The Securities and Exchange Commission (SEC) has offered advisors the chance to come clean and avoid fines for having put clients in more expensive share classes.
Under a new program called the Share Class Selection Disclosure initiative (SCSD initiative), the agency said it would not recommend financial penalties against advisors who self-report their violations of the fiduciary standard and return money to affected clients.
The SEC highlighted that Section 206 of the Investment Advisers Act of 1940 imposed a fiduciary duty on investment advisors to act in their clients' best interests, including an affirmative duty to disclose all conflicts of interest, such as payment they may receive for placing clients in more expensive mutual fund share classes.
However, in the past several years, the agency has charged nine firms that fail to disclose their selection of a more expensive mutual fund share class for a client when a less expensive share class for the same fund is available and appropriate.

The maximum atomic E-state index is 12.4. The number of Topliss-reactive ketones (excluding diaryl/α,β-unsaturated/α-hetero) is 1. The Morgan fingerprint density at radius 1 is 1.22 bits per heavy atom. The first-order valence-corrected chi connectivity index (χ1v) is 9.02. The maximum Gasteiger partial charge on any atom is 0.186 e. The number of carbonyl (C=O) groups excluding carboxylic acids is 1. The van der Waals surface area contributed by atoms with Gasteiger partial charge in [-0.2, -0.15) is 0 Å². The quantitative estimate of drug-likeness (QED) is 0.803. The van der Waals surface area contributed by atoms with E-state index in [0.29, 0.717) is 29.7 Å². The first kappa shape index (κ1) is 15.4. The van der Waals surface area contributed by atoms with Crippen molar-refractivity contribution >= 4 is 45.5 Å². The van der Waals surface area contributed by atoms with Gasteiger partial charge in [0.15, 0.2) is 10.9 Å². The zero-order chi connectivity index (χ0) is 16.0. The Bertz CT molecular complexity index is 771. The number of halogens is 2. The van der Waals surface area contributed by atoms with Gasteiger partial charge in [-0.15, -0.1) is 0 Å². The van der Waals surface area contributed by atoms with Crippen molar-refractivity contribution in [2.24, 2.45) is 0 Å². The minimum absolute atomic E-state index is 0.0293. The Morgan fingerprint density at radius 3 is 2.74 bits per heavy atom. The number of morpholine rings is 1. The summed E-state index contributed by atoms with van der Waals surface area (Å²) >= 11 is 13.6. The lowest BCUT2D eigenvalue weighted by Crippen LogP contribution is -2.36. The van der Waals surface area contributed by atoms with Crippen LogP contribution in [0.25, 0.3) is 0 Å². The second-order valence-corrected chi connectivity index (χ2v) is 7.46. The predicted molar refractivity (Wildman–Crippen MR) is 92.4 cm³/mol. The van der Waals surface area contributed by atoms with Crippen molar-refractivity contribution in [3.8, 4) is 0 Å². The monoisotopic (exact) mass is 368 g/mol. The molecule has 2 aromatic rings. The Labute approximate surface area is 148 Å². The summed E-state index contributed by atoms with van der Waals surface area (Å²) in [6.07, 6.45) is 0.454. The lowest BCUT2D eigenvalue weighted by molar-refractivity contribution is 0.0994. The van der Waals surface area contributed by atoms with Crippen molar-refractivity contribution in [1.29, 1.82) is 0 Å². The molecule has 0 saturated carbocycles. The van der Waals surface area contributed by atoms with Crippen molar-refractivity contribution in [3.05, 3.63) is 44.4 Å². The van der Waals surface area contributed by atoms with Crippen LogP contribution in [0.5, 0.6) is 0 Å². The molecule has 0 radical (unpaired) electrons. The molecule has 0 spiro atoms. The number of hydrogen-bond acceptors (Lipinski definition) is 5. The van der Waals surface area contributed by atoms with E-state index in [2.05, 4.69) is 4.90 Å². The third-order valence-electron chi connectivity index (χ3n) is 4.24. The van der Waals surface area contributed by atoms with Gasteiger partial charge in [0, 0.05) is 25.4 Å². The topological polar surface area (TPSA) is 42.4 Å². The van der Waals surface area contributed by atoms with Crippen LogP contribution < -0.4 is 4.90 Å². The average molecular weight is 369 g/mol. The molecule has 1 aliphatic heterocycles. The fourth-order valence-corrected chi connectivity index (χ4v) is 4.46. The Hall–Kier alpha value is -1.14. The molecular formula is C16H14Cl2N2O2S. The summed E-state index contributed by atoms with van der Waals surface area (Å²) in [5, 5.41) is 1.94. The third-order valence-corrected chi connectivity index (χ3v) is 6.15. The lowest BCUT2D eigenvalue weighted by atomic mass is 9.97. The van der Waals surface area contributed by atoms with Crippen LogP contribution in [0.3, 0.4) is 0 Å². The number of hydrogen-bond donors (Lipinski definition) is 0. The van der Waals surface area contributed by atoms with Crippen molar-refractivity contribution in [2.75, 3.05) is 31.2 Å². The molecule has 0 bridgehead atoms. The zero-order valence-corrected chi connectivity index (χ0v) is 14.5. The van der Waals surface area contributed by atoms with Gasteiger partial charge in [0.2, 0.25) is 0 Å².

It said it would 'agree not to recommend financial penalties against investment advisors who self-report violations of the federal securities laws relating to certain mutual fund share class selection issues and promptly return money to harmed client.'
The SEC said that it would recommend harsher punishments against advisors who engage in such misconduct but fail to take advantage of this new program.
The agency said advisors must notify SEC’s enforcement division of their intent to self-report no later than June 12.
‘We strongly encourage advisors to take advantage of the favorable terms we are offering; these terms will not be available to advisers who do not self-report under this initiative, and we will continue to proactively seek to identify and pursue investment advisers that fail to make the necessary disclosures,’ said Steven Peikin, co-director of the division of enforcement.